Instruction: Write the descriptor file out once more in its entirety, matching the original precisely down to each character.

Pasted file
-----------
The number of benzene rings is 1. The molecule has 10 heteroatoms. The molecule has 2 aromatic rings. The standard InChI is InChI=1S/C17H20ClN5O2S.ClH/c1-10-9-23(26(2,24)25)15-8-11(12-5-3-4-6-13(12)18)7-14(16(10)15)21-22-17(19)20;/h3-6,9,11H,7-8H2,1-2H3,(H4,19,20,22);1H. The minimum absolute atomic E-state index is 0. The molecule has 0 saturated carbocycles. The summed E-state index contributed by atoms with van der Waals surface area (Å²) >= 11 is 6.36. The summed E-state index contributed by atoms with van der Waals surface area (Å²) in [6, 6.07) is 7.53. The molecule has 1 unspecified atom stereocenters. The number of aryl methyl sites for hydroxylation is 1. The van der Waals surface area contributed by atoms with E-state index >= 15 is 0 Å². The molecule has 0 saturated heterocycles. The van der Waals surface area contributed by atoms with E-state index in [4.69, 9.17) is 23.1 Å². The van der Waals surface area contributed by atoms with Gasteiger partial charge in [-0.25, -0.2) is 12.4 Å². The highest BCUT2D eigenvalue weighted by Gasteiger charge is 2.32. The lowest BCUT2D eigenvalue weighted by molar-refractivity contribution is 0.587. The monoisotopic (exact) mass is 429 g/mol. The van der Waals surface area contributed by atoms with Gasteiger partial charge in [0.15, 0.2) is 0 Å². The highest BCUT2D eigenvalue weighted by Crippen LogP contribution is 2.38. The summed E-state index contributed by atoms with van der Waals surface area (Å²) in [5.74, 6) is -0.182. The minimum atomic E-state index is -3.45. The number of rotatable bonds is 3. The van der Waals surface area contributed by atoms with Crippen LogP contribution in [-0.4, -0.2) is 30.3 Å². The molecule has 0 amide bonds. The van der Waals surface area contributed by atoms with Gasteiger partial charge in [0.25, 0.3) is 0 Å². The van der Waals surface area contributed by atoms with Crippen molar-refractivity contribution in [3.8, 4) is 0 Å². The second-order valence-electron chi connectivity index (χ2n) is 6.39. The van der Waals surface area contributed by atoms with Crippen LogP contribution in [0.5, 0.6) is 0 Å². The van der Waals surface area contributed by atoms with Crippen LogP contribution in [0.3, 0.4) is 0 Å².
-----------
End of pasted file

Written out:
The number of benzene rings is 1. The molecule has 10 heteroatoms. The molecule has 2 aromatic rings. The standard InChI is InChI=1S/C17H20ClN5O2S.ClH/c1-10-9-23(26(2,24)25)15-8-11(12-5-3-4-6-13(12)18)7-14(16(10)15)21-22-17(19)20;/h3-6,9,11H,7-8H2,1-2H3,(H4,19,20,22);1H. The minimum absolute atomic E-state index is 0. The molecule has 0 saturated carbocycles. The summed E-state index contributed by atoms with van der Waals surface area (Å²) >= 11 is 6.36. The summed E-state index contributed by atoms with van der Waals surface area (Å²) in [6, 6.07) is 7.53. The molecule has 1 unspecified atom stereocenters. The number of aryl methyl sites for hydroxylation is 1. The van der Waals surface area contributed by atoms with E-state index >= 15 is 0 Å². The molecule has 0 saturated heterocycles. The van der Waals surface area contributed by atoms with E-state index in [4.69, 9.17) is 23.1 Å². The van der Waals surface area contributed by atoms with Gasteiger partial charge in [-0.25, -0.2) is 12.4 Å². The highest BCUT2D eigenvalue weighted by Gasteiger charge is 2.32. The lowest BCUT2D eigenvalue weighted by molar-refractivity contribution is 0.587. The monoisotopic (exact) mass is 429 g/mol. The van der Waals surface area contributed by atoms with Gasteiger partial charge in [0.15, 0.2) is 0 Å². The highest BCUT2D eigenvalue weighted by Crippen LogP contribution is 2.38. The summed E-state index contributed by atoms with van der Waals surface area (Å²) in [5.74, 6) is -0.182. The minimum atomic E-state index is -3.45. The number of rotatable bonds is 3. The van der Waals surface area contributed by atoms with Crippen LogP contribution in [-0.4, -0.2) is 30.3 Å². The molecule has 0 amide bonds. The van der Waals surface area contributed by atoms with Gasteiger partial charge in [0.25, 0.3) is 0 Å². The van der Waals surface area contributed by atoms with Crippen molar-refractivity contribution in [3.8, 4) is 0 Å². The second-order valence-electron chi connectivity index (χ2n) is 6.39. The van der Waals surface area contributed by atoms with Crippen LogP contribution in [0.5, 0.6) is 0 Å². The van der Waals surface area contributed by atoms with Crippen LogP contribution in [0.3, 0.4) is 0 Å².